Digital Customer Engagement Post 2: Measuring Engagement

October 29, 2014 Jeff Small

Digital marketing technology options have multiplied exponentially over the past few years. Navigating the platforms is daunting, but knowing what to do with them can be even more harrowing. Jeff Small, One North’s Director of Technology Solutions, will give tips and techniques to build a solid digital marketing foundation to connect you with clients and prospects, enabling a seamless customer experience across channels.

Your customers are more connected now than ever before. The changes in customer expectations has driven a revolution in marketing technology. We’ve seen it with Amazon’s product recommendations, personalized email promotions from our favorite retailers and hashtags on Diet Coke billboards. While the technology first took hold in the consumer space, professional services firms can reap the benefits as well. To boot, it doesn’t take a 25-person team to implement.

In my last post, I introduced the Customer Experience Maturity Model (CEXP). The model maps a path for increasing your understanding of customers in order to better engage with them, turning them into advocates for your firm.

Looking at the model, we have found that the majority of our professional service clients are in the Radiate or Align Phases of the Attract group of steps on the diagram. They have a solid website, probably a blog and some topical minisites. While they continue to use mass emails to communicate with customers, they have also started using social media. Their quest for further expansion has led them to dabble in web analytics and data.

Good news! They’re not alone.
In a recent study, Sitecore Business Optimization Services found that 85% of businesses are currently in the early stages of the Attract phase. Of businesses surveyed, 67% of them were in the Initiate phase and 17% in the Radiate phase.

Customer Experience Maturity Model: Attract Phase

But, what kind of data, and how?
Historically, websites, social media campaigns, email marketing and other digital marketing endeavors have been measured quantitatively:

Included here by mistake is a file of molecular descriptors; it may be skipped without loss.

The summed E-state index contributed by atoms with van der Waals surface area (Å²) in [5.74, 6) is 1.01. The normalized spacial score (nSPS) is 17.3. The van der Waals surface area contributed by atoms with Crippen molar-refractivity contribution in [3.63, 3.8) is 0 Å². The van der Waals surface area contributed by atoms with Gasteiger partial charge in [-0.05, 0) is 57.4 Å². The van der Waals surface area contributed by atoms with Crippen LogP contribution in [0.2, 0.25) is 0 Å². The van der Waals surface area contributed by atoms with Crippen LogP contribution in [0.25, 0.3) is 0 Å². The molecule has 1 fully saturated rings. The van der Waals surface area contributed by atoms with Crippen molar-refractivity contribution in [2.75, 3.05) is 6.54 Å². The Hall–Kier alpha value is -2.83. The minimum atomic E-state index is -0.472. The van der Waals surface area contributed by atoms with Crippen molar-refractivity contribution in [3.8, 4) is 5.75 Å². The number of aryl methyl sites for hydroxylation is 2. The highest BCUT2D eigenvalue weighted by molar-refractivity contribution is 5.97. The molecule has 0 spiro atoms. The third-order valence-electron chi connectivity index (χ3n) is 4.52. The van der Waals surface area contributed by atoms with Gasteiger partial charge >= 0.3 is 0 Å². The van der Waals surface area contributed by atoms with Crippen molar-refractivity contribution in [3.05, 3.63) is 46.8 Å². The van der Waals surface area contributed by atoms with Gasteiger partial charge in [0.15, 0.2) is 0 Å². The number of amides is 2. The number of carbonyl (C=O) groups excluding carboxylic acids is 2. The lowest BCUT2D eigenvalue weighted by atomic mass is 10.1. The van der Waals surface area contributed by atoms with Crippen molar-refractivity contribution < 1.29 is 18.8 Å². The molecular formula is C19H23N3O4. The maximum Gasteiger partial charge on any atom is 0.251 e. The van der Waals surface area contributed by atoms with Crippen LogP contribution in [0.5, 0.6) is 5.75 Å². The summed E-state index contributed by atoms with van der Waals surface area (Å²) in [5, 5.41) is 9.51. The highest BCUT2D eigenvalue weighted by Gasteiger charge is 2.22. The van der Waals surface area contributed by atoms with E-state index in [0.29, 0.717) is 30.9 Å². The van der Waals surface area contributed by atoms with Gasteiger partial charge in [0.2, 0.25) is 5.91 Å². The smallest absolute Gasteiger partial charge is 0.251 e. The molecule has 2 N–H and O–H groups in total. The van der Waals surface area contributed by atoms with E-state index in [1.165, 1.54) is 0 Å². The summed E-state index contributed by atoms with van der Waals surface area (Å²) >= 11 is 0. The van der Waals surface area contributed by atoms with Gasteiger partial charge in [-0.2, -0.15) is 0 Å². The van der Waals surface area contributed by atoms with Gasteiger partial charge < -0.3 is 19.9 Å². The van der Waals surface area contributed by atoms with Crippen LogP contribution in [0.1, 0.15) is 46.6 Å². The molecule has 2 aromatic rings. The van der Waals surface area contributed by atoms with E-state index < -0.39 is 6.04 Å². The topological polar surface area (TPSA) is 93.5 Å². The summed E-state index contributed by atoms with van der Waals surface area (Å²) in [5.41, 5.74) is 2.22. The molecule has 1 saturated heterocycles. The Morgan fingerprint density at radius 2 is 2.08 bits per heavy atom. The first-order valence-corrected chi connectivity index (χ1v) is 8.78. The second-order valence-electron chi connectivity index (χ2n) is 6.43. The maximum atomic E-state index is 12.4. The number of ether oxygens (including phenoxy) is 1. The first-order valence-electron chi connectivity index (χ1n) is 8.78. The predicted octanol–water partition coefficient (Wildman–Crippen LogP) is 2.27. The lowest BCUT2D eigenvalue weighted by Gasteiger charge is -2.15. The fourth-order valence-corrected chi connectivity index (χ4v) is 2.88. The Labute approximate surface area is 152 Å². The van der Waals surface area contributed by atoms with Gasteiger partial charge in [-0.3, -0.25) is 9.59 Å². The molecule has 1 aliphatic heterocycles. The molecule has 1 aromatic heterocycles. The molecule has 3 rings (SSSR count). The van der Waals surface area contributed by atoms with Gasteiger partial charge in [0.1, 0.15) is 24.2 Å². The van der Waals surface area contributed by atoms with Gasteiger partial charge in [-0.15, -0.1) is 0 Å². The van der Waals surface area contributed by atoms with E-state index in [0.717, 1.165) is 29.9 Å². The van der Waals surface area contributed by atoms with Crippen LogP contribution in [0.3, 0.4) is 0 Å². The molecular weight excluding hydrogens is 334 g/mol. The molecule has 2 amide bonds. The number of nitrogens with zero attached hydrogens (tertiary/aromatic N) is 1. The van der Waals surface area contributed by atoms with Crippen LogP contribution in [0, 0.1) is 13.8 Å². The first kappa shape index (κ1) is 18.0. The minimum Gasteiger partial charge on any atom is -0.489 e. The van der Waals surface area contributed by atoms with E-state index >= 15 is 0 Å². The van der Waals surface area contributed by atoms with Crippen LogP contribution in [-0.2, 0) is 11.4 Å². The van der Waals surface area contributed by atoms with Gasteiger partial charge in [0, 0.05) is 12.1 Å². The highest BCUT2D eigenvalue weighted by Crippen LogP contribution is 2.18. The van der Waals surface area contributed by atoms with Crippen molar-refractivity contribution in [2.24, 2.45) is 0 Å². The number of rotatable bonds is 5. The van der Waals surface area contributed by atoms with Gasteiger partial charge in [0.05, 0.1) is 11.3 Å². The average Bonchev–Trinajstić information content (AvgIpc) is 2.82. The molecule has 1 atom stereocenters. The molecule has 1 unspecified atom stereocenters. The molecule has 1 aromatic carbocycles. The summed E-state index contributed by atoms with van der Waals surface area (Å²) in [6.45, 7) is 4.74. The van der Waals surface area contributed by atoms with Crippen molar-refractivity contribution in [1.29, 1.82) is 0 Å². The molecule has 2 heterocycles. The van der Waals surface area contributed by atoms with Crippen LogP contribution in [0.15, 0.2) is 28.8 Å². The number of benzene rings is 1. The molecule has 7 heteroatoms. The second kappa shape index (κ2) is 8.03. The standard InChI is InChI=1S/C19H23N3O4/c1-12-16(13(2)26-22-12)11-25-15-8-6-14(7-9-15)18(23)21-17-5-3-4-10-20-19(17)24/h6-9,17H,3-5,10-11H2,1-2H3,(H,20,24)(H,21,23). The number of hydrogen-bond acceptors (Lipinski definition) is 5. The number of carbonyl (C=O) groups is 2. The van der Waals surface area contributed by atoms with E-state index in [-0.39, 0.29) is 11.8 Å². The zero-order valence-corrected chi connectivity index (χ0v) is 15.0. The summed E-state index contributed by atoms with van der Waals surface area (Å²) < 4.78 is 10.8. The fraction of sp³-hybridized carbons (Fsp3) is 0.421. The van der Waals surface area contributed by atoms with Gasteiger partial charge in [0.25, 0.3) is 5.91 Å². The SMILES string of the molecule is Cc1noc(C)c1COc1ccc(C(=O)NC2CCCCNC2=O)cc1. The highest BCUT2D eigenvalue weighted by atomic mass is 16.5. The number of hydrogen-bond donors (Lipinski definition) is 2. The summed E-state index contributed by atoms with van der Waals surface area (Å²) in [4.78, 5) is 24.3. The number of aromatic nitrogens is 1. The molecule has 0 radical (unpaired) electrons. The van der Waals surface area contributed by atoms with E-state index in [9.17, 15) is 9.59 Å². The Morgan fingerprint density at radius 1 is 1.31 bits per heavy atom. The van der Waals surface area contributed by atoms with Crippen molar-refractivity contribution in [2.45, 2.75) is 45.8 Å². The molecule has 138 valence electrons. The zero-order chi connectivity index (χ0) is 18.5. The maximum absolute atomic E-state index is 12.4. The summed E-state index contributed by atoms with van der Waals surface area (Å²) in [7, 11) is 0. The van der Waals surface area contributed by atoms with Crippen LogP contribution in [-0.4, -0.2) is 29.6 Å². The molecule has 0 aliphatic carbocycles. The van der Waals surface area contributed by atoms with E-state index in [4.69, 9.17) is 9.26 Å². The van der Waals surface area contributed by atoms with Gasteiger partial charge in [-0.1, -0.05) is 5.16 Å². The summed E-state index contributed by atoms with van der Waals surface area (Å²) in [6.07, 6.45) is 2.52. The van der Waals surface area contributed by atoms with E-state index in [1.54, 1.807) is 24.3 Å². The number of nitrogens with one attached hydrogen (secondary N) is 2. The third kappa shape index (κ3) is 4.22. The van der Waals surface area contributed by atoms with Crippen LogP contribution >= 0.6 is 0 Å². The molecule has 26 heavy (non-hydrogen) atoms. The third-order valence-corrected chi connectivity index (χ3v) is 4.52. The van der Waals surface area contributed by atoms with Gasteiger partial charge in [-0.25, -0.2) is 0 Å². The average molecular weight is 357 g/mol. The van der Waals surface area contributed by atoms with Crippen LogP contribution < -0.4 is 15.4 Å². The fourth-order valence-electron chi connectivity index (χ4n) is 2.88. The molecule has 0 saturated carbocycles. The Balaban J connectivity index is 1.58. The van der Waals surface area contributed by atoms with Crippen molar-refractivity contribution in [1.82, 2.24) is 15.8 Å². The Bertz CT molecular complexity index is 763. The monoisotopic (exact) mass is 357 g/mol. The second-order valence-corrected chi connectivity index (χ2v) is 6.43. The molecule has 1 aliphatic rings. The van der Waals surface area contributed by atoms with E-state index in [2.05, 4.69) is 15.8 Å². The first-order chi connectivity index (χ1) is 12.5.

• Page views on a website
  • Retweets
  • Click-throughs on an email.
  • This data can be misleading. Marketers know that every conversation is not of equal importance. Traffic to the “about our firm” page is not as important as traffic to a thought leadership publication, for example. But our current data is unable to reflect this.

What we need is qualitative data. One way to get this kind of data is by measuring the importance of content and interactions to achieve your digital marketing goals. Sitecore calls this Engagement Value. Engagement Value is measured by applying points to actions and pieces of content to weight their importance to your firm’s overall digital marketing goals. Think of Engagement Value Points as a way of measuring the business value of customer interactions.

Below are some sample engagement values for typical interactions on a professional services site focused on increasing the awareness of its mergers and acquisitions practice.

Digital Goal Engagement Value Points
View M&A Practice Page 5
View Upcoming M&A Practice Event Page 10
Download PDF of M&A Publication 20
Register for M&A Event 50

Putting it Together
Engagement value is a compliment to traditional web analytics, providing another dimension by which to measure the success of a site. When looked at together, we get a value-per-visit metric that illustrates the overall value of the visitor’s traffic to the firm. Increasing value per visit over time reflects the website’s ability to drive the firm’s strategic objectives through the use of digital marketing tools.

Value-per-visit metric

To the next level?
It’s one thing to understand engagement and another entirely to optimize your site to drive engagement. In the next post, I will walk through techniques that can be used to leverage engagement value and content profiling to drive engagement on your site.

To read the previous post in my Digital Customer Engagement Series, click here.


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Jeff Small

At the time of publishing, Jeff Small was One North's Director of Technology Solutions.

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